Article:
Portland lags on solar nationally but sees opportunity for growth

Environment Maine Research and Policy Center

Contact: Danielle Meltz, 720-450-4495[email protected]

As Maine continues to debate policies critical to the growth of solar power, a new report released today shows that Portland ranks 35th for installed solar installed per capita.

The report comes out right after the Public Utilities Commission decision to phase out net metering and right before the state legislature prepares to hear 2017’s state solar bills.

“By using solar power here in Portland, we can reduce pollution and improve public health for everyday Mainers,” said Danielle Meltz with Environment Maine. “To realize these benefits, city leaders should embrace a big vision for solar on rooftops throughout the community.”

The report, Shining Cities: How Smart Local Policies Are Expanding Solar Power in America, ranks Portland ahead of cities such as New York and Richmond for amount of installed solar. In particular, Portland has helped to grow solar by setting high renewable energy goals and backing them up with commitments such as the new plan of putting solar farms on closed landfills.

 “Sustainability must not be just a goal on paper, it must be achieved,” stated Ethan Strimling, Mayor of Portland, Maine. “That is why it is so critical to not only develop actionable, informed and measurable plans to ramp up solar power, but to commit to their implementation.”

The figures in the report reflect the recent growth of solar across the country. The top 20 cities listed in the report have nearly as much solar today as the entire country had installed in 2010. In 2016, solar was the number one new source of energy installed in America.

The Solar Foundation just released new data showing there are 173 people employed in solar in Cumberland County.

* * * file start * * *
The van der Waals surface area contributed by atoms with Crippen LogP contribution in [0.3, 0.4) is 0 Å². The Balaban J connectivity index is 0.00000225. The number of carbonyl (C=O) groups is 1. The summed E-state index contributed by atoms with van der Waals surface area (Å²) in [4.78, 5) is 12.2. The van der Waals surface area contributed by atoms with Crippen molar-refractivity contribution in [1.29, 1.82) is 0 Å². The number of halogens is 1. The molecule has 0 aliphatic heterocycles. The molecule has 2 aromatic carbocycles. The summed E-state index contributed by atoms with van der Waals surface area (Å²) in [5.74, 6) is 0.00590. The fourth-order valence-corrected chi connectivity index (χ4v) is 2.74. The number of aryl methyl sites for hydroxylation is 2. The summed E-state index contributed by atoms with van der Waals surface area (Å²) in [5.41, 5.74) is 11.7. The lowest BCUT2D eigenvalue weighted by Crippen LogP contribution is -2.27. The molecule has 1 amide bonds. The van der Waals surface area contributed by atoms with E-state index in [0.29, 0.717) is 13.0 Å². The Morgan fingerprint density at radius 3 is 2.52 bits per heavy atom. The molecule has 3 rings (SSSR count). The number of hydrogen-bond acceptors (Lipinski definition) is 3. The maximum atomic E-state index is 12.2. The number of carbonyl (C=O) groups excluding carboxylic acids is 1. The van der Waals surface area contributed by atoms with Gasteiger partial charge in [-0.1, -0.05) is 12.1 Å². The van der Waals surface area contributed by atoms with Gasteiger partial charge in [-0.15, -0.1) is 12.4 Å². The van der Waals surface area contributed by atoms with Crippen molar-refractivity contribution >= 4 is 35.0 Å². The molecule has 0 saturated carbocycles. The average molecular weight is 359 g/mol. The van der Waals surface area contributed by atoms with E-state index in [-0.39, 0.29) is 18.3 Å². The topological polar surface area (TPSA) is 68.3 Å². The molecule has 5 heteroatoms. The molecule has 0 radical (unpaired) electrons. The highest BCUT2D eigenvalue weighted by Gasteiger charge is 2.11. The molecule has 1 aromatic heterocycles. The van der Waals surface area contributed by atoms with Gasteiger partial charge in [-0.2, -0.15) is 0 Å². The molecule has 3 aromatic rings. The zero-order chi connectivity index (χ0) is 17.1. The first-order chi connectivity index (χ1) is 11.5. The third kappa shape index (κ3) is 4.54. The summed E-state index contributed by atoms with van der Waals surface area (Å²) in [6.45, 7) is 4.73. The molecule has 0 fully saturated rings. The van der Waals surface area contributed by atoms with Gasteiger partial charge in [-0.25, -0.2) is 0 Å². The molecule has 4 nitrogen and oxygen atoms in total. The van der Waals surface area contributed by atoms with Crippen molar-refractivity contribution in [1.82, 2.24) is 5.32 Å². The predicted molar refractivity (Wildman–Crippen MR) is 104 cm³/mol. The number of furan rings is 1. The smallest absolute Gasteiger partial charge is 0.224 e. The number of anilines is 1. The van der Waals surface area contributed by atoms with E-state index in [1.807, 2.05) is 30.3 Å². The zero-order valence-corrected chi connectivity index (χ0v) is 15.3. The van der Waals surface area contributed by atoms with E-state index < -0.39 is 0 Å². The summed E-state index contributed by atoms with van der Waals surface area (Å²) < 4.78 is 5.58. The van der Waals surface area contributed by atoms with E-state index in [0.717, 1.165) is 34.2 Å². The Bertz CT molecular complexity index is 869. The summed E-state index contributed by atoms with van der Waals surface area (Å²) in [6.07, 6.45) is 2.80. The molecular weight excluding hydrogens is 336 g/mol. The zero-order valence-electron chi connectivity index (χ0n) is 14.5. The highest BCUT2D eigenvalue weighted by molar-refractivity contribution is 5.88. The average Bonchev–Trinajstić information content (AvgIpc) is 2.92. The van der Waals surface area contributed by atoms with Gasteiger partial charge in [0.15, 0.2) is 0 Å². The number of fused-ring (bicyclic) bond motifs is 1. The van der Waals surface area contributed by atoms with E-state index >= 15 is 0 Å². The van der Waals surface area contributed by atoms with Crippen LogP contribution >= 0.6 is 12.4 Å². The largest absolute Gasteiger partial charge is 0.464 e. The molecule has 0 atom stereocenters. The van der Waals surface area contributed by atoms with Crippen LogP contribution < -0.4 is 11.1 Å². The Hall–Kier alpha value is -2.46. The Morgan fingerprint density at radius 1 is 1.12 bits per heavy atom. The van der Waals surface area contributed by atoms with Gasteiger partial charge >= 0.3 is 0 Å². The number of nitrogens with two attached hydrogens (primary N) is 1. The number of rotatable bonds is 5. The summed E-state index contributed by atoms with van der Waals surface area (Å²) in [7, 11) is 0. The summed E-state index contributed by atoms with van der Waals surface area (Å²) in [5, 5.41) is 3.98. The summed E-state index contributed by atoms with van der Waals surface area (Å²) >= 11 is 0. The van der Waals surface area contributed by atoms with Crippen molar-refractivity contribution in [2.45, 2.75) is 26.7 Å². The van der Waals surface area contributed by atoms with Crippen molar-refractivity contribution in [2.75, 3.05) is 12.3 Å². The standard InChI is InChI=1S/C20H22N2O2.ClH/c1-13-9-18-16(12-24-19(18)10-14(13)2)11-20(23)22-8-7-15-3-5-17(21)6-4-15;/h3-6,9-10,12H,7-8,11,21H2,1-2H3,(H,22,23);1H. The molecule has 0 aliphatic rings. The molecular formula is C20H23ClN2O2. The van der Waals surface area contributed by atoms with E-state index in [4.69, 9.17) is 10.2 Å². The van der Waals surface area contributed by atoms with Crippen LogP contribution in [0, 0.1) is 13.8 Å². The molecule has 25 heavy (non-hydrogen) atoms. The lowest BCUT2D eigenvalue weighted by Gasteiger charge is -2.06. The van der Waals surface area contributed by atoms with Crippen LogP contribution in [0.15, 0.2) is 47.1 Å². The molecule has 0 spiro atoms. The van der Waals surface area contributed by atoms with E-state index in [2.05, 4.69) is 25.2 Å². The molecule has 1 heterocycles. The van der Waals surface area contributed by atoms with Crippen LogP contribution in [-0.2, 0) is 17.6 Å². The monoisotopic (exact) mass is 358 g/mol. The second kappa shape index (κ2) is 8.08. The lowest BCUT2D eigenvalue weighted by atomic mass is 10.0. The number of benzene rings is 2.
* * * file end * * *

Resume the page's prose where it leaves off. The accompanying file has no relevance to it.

The cost for solar electric panels has dropped by more than 75% over the past 10 years, giving practical Mainers the opportunity to get a strong economic and environmental return on their solar investment,” said Phil Coupe from ReVision Energy.

Despite that growth, challenges remain for the solar industry in Maine. The Public Utilities Commission’s decision to phase out the solar power incentive of net metering will set Maine even further behind the rest of New England. 

“Adding insult to injury, we are dead last in the 6-state region in terms of solar energy adoption because we have a Governor who wants Maine to go backward by building natural gas pipeline on the backs of Maine ratepayers, rather than invest in clean, renewable solar energy that we can harvest locally,” said Phil Coupe.

Cities can push solar forward in a number of ways, according to the report. Among the recommendations, cities can set a goal for solar usage, help residents finance solar power and put solar on government buildings. 

The report also shows that while Portland is a solar leader, it currently only uses 1% percent of its solar potential, according to data from the US Department of Energy.

“Cities are big energy users with lots of unutilized roof space suitable for solar panels,” said Danielle Meltz from Environment Maine. “Portland can continue leading the way and protect our environment by using as much of our solar potential as possible.”


Environment Maine Research & Policy Center is a statewide environmental organization dedicated to protecting our air, water and open spaces.